The Inner Conflict of Being a Black Gentrifier

I’m from the part of San Francisco James Baldwin dubbed, “The San Francisco America pretends does not exist.” Gentrification in San Francisco’s Bayview-Hunters Point neighborhood is likened to the despair and plainness that happens when Christmas decorations are taken down and the tree is left barren, shrunken, abandoned and unremarkable.

While I mourn Bayview and its neighbors that once were, I find myself a transplant in someone else’s neighborhood contributing to the reason generations of locals are being displaced.  Many young Black professionals find ourselves journeying from college to a new socioeconomic status that has landed us in a place where we have become the modern day “invisible men”— Black gentrifiers criticizing gentrification for its polarizing effects on hometowns we left behind to attain the American Dream, though benefitting from the effects gentrification has on the neighborhoods in which we’ve chosen to live, work, and raise families.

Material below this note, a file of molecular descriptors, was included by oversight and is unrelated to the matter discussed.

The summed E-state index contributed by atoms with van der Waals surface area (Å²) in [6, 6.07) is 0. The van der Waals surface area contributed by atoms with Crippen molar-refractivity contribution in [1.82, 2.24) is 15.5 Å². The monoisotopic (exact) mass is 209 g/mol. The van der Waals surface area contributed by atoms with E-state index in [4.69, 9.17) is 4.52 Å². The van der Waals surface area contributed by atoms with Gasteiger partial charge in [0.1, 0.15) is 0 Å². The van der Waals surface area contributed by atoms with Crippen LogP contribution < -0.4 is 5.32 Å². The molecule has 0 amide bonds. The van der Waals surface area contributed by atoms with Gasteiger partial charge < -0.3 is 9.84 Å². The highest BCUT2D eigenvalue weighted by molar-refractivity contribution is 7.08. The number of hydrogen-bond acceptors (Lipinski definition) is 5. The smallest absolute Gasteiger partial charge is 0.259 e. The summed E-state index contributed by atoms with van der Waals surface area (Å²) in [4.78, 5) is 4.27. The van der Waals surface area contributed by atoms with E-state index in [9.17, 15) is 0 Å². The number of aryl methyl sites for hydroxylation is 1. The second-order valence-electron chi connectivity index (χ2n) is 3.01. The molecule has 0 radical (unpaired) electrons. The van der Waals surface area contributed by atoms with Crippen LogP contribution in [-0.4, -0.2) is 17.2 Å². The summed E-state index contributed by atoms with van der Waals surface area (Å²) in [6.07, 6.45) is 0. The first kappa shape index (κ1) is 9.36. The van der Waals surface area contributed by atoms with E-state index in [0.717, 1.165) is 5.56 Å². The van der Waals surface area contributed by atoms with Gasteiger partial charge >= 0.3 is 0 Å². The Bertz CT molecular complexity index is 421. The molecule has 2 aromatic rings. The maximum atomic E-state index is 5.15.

Being a Black woman at a time when so many women who look like me are silently dying with no one being held accountable, I have no choice but to stay “woke.”  To be anything less than conscious is dangerous. And so here I am simultaneously awake and invisible, disheartened by the recent headlines from my hometown about the racial tensions, cultural, economic, and class divides that are becoming as much a part of San Francisco as the Golden Gate Bridge. Yet, I find myself 3000 miles away, living in a historically Black neighborhood and somehow removed from the struggles of longtime residents who are being displaced because of the very tensions and divides that ravage my hometown.

Read more at Ebony.com

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